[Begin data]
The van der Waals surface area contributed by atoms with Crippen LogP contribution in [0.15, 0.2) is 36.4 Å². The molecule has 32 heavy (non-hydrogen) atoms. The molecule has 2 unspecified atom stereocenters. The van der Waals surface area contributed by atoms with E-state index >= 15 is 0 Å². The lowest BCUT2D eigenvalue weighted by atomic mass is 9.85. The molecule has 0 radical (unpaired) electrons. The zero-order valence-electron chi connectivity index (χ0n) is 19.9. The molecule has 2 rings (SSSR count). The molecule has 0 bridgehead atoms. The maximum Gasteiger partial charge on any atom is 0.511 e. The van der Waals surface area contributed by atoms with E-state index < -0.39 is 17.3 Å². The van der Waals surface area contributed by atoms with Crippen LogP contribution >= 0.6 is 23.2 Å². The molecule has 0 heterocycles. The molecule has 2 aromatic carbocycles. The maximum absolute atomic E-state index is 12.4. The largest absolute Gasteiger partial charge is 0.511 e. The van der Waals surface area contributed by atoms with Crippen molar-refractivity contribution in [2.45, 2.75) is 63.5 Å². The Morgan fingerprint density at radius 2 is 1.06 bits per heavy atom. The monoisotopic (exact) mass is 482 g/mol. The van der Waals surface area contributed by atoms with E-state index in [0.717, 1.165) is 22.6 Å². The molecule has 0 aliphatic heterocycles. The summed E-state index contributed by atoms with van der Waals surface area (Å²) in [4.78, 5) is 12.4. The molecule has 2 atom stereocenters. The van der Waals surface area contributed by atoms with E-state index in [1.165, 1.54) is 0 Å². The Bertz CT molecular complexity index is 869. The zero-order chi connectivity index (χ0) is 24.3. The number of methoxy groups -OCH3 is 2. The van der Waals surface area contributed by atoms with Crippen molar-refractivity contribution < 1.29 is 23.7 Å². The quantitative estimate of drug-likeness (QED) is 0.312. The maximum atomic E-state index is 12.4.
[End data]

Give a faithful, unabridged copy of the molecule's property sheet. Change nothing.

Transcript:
The van der Waals surface area contributed by atoms with Crippen LogP contribution in [0.15, 0.2) is 36.4 Å². The molecule has 32 heavy (non-hydrogen) atoms. The molecule has 2 unspecified atom stereocenters. The van der Waals surface area contributed by atoms with E-state index >= 15 is 0 Å². The lowest BCUT2D eigenvalue weighted by atomic mass is 9.85. The molecule has 0 radical (unpaired) electrons. The zero-order valence-electron chi connectivity index (χ0n) is 19.9. The molecule has 2 rings (SSSR count). The molecule has 0 bridgehead atoms. The maximum Gasteiger partial charge on any atom is 0.511 e. The van der Waals surface area contributed by atoms with E-state index < -0.39 is 17.3 Å². The van der Waals surface area contributed by atoms with Crippen LogP contribution >= 0.6 is 23.2 Å². The molecule has 0 heterocycles. The molecule has 2 aromatic carbocycles. The maximum absolute atomic E-state index is 12.4. The largest absolute Gasteiger partial charge is 0.511 e. The van der Waals surface area contributed by atoms with Crippen molar-refractivity contribution in [2.45, 2.75) is 63.5 Å². The Morgan fingerprint density at radius 2 is 1.06 bits per heavy atom. The monoisotopic (exact) mass is 482 g/mol. The van der Waals surface area contributed by atoms with E-state index in [0.717, 1.165) is 22.6 Å². The molecule has 0 aliphatic heterocycles. The summed E-state index contributed by atoms with van der Waals surface area (Å²) in [4.78, 5) is 12.4. The molecule has 2 atom stereocenters. The van der Waals surface area contributed by atoms with E-state index in [1.165, 1.54) is 0 Å². The Bertz CT molecular complexity index is 869. The zero-order chi connectivity index (χ0) is 24.3. The number of methoxy groups -OCH3 is 2. The van der Waals surface area contributed by atoms with Crippen molar-refractivity contribution < 1.29 is 23.7 Å². The quantitative estimate of drug-likeness (QED) is 0.312. The maximum atomic E-state index is 12.4.